Website of inspiration: allrecipes.com/recipe/homemade-ketchup/

1 jar tomato passata (680ml)
2/3 cup vinegar (I used cider vinegar from Weaver)
slosh water
generous half cup of brown sugar
3/4t salt
1/4t mustard powder
1/4t freshly ground black pepper
1 clove
1 allspice berry
3 inner stalk celery tops (recipe calls for celery salt but I didn't have any)

Passata to saucepan. Rinse with vinegar. Rinse again with small amount water. All into saucepan.
Add all other ingredients
bring gently to boil. Stir lots or it will spit.
Simmer ~10min, remove celery tops
Simmer further until the consistency looks like tomato sauce.
Bottle in sterilised vessel.

montjoye: (Default)
( Jun. 3rd, 2015 04:01 pm)
I've been thinking of making Anzac biscuits since before Anzac day. I had no sweet biscuits left in the house, so today I finally made some. The catch is that I thoroughly dislike desecrated coconut. So here below is today's attempt. I've combined two recipes and replaced the coconut with nuts.

Mix in a large bowl:
1 extrovert cup of rolled oats
1 shy cup of sugar
1 cup plain flour
1/2 cup almond meal
1/2 cup chopped walnuts

Heat together until simmering:
125g butter
2T golden syrup
2T water
Then add 1t bicarb, stir, let it foam up, then mix into the dry ingredients

Form to balls, on trays, 180deg, ~15min. Cool on trays until they hold shape, loosen, finish cooling on racks.

They are pretty jolly good. I think I might use mixed chopped nuts next time. The walnuts are yummy but there would be better crunch from things like almonds.
montjoye: (Default)


( Mar. 24th, 2015 06:25 pm)
Very successful zucchini fritter recipe adaptation:

1.5 medium zucch, grated
1/2t salt
Mix, sit 10min, squeeze out and discard liquid
1T packed chopped parsley
2 sprigs mint chopped
~120g fetta, chopped/crumbled
2T SR flour
2 eggs

Combine all above
Fry in olive oil, ~2min each side.
served with chopped fresh tomato and plain yoghurt. Salty but nice!


Recording what I did so I don't have to work from memory next time.

From right to left:

the white ones are whipped almond (gluten free)
2egg whites, whipped
200g castor sugar, whipped in slowly
200g almond meal folded in.
spoon to tray- on reusable non stick mat or baking paper
bake ~25min at 150C

the darker domed ones are hazelnut almond (gluten free)
2egg whites
200g castor sugar
50g roast hazelnut meal
150g almond meal
mix/knead together
roll into balls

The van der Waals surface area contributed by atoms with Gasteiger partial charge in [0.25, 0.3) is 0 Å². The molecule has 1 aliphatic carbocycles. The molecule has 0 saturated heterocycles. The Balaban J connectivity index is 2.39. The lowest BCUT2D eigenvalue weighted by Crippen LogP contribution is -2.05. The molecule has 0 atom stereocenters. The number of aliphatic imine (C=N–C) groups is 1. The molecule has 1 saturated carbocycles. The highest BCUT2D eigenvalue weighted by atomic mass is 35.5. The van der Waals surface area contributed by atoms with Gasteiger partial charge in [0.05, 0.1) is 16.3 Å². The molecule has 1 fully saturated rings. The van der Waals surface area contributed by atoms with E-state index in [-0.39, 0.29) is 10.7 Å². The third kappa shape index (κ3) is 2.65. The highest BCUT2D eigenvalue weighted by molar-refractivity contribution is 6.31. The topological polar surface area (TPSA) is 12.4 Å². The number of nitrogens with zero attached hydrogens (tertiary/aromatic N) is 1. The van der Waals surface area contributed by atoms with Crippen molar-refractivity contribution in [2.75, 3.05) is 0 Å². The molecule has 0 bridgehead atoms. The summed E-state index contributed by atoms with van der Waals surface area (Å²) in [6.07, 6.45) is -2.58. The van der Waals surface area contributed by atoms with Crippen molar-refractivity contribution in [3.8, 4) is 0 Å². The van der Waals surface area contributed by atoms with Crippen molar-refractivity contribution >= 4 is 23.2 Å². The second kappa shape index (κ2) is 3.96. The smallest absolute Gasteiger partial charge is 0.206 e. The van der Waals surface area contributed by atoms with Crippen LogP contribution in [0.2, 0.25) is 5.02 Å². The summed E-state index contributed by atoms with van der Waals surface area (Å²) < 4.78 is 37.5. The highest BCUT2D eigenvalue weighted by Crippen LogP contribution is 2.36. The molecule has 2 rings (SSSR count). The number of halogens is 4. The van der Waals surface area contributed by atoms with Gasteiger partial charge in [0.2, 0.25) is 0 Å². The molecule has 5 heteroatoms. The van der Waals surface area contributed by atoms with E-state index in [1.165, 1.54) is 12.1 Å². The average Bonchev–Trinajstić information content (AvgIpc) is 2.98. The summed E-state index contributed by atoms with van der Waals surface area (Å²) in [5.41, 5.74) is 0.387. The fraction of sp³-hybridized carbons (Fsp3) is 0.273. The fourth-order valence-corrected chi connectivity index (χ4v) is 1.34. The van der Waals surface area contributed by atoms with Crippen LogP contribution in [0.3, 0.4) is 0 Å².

place on nonstick trays
bake ~25min at 150C

the flat ones* are lemon and contain gluten
1.5c SR flour
1c sugar
50g butter melted
4 egg yolks (from above)
1T grated lemon rind
1T lemon juice (approx)
mix/knead together
roll into balls, roll in almond meal
place on nonstick trays
bake ~15min at 180C

I made these in the order written above, all in the same bowl, then did a big wash up after. Quite efficient. The first two are based on information from Elspeth. The last is a family recipe from my childhood, tweaked to use up the egg yolks. Now I just need to pack them up for transport after they are properly cool.
montjoye: (Default)
( Oct. 8th, 2014 03:13 pm)


While I can still remember what I did. Made up recipes are better written down! Then if one likes the result it can be repeated. Or altered as one sees fit from a known starting point.

Raspberry sauce
350g purple raspberries (picked by moi last summer, have been living in freezer since)
Juice of one meyer lemon
Slow heat to simmer, mash, take off heat
Add 175g sugar, stir until dissolved
Back on heat- bring to low boil for 5min

Strawberry Pear sauce
1.5punnets strawbs + one pear=550g prepared fruit
Juice of one meyer lemon
1/2t ground ginger, 1/4t each ground cardamom, nutmeg
Slow heat to simmer, blitz, take off heat
Add 250g sugar, stir until dissolved
Back on heat- bring to low boil for 5min

You might see the bits of raspberry that were left in the funnel and made it into the first strawpear bottle

Well I was aiming at jelly but didn't manage a set. The flavour is excellent though.

1kg mulberries
1kg granny smith apples- cored (except one) and chopped
(recipe said to core them all. I wish I'd cored none)

Put each fruit to different saucepan. Cover with water. Boil each until soft. Strain through separate bags. combine equal volume of juice from each fruit (it was close enough, I used the lot). Add 2/3cup sugar for each cup of juice. (add juice of one lemon, this was not in the recipe). Heat gently until sugar dissolved. Boil until set.

Except I boiled for an hour and didn't get a set. That long boiling made for a very reduced and thus flavoursome sauce though. I did get a very soft set on the partial jar that included pan scrapings, but not on the full jars. I do wonder what would have happened if I hadn't cored the apples? Anyway, this should still be amazing on pancakes, icecream, yoghurt etc.

I rather like my new small labels that I bought with preserves in mind. A pricey solution upfront but an easy one and that packet should last a while. Any more than a jar or two and I'm not keen on handwriting the labels.




montjoye: (Default)